Conceptual Blending in Jokes Yuliya Asmolovskaya Author

Conceptual Blending in Jokes Yuliya Asmolovskaya Author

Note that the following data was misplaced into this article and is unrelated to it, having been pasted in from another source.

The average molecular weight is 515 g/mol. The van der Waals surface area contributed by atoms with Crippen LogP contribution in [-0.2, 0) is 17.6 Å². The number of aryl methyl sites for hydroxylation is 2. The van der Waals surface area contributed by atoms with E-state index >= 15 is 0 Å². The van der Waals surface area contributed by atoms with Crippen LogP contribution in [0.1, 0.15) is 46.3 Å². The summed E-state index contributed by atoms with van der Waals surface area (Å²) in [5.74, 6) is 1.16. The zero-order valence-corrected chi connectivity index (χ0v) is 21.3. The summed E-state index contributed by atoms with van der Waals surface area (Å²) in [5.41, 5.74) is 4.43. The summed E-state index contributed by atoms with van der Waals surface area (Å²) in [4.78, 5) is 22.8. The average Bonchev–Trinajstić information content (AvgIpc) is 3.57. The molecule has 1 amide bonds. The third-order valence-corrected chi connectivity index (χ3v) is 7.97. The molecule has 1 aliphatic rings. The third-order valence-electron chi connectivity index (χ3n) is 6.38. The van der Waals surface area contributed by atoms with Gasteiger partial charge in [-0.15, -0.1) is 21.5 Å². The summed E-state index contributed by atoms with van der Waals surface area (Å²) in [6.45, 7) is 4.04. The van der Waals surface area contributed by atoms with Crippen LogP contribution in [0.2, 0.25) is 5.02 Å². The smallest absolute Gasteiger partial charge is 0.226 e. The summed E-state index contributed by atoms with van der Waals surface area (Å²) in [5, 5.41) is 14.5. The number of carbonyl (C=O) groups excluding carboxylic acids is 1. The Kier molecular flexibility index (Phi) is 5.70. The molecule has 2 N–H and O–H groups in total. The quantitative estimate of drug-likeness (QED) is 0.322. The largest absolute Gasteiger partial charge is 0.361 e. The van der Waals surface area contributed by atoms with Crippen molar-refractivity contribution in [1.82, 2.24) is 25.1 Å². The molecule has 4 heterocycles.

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Seminar paper from the year 2009 in the subject English Language and Literature Studies - Linguistics, grade: 1,3, University of Hamburg (Institut für Anglistik und Amerikanistik), course: Highlights in Cognitive Linguistics, language: English, abstract: The emerging ability for blending different mental spaces, so argue Fauconnier and Turner (2002: V), allowed humans to gain the upper hand over competing species from the Upper Paleolithic onwards, since this ability gave them the imagination required to invent new concepts, tools and means of communication (among them language). On the basis of this discovery and the initially developed Mental Space theory, Fauconnier and Turner advanced a striking theory called the Conceptual Blending theory. […] Therefore, in this term paper I focus entirely on jokes, which I attempt to interpret by means of the Blending theory. To investigate cognitive processes involved in joke comprehension, I have interviewed four English native speakers with the intention of finding whether all of them are able to explain why the joke is funny and which incompatible elements are responsible for its humorous effect. Taking into account the participants’ answers I have tried to define the input spaces (by naming their constituents) and the blended space. Additionally, the participants’ answers were evaluated with regard to the role of background knowledge, which is necessary in order to comprehend the joke. Finally, I examined whether the Conceptual Blending theory might be applicable for the analysis of joke processing and comprehension in general and what difficulties can arise during the creation of the input spaces and the blend. Thus, in the following sections I will first introduce important information on conceptual blending and then analyze selected jokes according to the Conceptual Blending theory, taking into consideration the interviewees’ explanations of the jokes. Central to Conceptual Blending theory is the notion of the conceptual blending network (or conceptual integration network), an array of mental spaces in which the processes of blending unfold (Fauconnier and Turner, 1998b). A basic conceptual integration network contains four mental spaces: two input spaces, a generic space and a blended space (see Figure 1). Input spaces are on-line conceptual representations constructed under the influence of the incoming information but tapping stored cognitive models. […]